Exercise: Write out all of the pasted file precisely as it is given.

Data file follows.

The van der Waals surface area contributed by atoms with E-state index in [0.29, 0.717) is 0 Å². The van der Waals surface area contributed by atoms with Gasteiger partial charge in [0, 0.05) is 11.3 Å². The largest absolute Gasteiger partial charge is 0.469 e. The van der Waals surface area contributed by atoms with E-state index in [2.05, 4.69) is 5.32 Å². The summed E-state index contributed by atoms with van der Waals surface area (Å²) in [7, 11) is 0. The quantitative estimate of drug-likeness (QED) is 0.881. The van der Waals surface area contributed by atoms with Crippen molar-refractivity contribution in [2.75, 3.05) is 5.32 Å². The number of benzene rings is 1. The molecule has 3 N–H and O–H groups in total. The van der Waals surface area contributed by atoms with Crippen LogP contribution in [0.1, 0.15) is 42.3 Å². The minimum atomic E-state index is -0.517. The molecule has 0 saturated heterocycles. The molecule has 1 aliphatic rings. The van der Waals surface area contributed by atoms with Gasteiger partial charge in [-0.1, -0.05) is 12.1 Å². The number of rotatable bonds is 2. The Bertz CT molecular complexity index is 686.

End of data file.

The van der Waals surface area contributed by atoms with E-state index in [0.29, 0.717) is 0 Å². The van der Waals surface area contributed by atoms with Gasteiger partial charge in [0, 0.05) is 11.3 Å². The largest absolute Gasteiger partial charge is 0.469 e. The van der Waals surface area contributed by atoms with E-state index in [2.05, 4.69) is 5.32 Å². The summed E-state index contributed by atoms with van der Waals surface area (Å²) in [7, 11) is 0. The quantitative estimate of drug-likeness (QED) is 0.881. The van der Waals surface area contributed by atoms with Crippen molar-refractivity contribution in [2.75, 3.05) is 5.32 Å². The number of benzene rings is 1. The molecule has 3 N–H and O–H groups in total. The van der Waals surface area contributed by atoms with Crippen LogP contribution in [0.1, 0.15) is 42.3 Å². The minimum atomic E-state index is -0.517. The molecule has 0 saturated heterocycles. The molecule has 1 aliphatic rings. The van der Waals surface area contributed by atoms with Gasteiger partial charge in [-0.1, -0.05) is 12.1 Å². The number of rotatable bonds is 2. The Bertz CT molecular complexity index is 686.